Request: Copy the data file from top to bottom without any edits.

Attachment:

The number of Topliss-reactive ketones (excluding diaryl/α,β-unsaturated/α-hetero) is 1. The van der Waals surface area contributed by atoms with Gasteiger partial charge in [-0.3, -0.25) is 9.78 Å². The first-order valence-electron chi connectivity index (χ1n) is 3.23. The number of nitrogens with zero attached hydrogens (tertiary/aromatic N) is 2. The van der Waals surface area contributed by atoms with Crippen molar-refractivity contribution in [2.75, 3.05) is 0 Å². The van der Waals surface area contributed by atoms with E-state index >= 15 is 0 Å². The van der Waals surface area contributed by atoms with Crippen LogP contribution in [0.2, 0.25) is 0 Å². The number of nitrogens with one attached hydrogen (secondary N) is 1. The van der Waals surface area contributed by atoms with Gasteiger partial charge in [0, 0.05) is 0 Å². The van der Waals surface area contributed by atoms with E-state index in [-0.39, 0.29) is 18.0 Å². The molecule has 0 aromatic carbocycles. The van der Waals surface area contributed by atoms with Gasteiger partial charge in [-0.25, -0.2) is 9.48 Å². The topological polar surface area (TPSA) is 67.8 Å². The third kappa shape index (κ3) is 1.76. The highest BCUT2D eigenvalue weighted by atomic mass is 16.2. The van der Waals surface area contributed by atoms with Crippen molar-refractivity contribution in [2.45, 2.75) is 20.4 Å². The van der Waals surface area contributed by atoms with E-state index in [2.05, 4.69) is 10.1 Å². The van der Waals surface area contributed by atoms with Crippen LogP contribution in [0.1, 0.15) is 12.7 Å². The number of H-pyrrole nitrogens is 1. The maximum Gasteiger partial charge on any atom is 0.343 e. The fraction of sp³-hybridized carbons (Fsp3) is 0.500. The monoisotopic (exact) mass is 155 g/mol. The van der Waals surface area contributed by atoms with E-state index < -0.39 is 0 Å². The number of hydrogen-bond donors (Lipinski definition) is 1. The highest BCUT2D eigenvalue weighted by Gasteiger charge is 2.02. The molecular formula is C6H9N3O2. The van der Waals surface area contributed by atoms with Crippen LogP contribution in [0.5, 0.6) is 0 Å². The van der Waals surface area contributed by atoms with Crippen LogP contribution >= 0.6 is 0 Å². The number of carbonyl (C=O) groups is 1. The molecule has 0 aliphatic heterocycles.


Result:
The number of Topliss-reactive ketones (excluding diaryl/α,β-unsaturated/α-hetero) is 1. The van der Waals surface area contributed by atoms with Gasteiger partial charge in [-0.3, -0.25) is 9.78 Å². The first-order valence-electron chi connectivity index (χ1n) is 3.23. The number of nitrogens with zero attached hydrogens (tertiary/aromatic N) is 2. The van der Waals surface area contributed by atoms with Crippen molar-refractivity contribution in [2.75, 3.05) is 0 Å². The van der Waals surface area contributed by atoms with E-state index >= 15 is 0 Å². The van der Waals surface area contributed by atoms with Crippen LogP contribution in [0.2, 0.25) is 0 Å². The number of nitrogens with one attached hydrogen (secondary N) is 1. The van der Waals surface area contributed by atoms with Gasteiger partial charge in [0, 0.05) is 0 Å². The van der Waals surface area contributed by atoms with E-state index in [-0.39, 0.29) is 18.0 Å². The molecule has 0 aromatic carbocycles. The van der Waals surface area contributed by atoms with Gasteiger partial charge in [-0.25, -0.2) is 9.48 Å². The topological polar surface area (TPSA) is 67.8 Å². The third kappa shape index (κ3) is 1.76. The highest BCUT2D eigenvalue weighted by atomic mass is 16.2. The van der Waals surface area contributed by atoms with Crippen molar-refractivity contribution in [2.45, 2.75) is 20.4 Å². The van der Waals surface area contributed by atoms with E-state index in [2.05, 4.69) is 10.1 Å². The van der Waals surface area contributed by atoms with Crippen LogP contribution in [0.1, 0.15) is 12.7 Å². The number of H-pyrrole nitrogens is 1. The maximum Gasteiger partial charge on any atom is 0.343 e. The fraction of sp³-hybridized carbons (Fsp3) is 0.500. The monoisotopic (exact) mass is 155 g/mol. The van der Waals surface area contributed by atoms with E-state index < -0.39 is 0 Å². The number of hydrogen-bond donors (Lipinski definition) is 1. The highest BCUT2D eigenvalue weighted by Gasteiger charge is 2.02. The molecular formula is C6H9N3O2. The van der Waals surface area contributed by atoms with Crippen LogP contribution in [0.5, 0.6) is 0 Å². The van der Waals surface area contributed by atoms with Crippen LogP contribution >= 0.6 is 0 Å². The number of carbonyl (C=O) groups is 1. The molecule has 0 aliphatic heterocycles.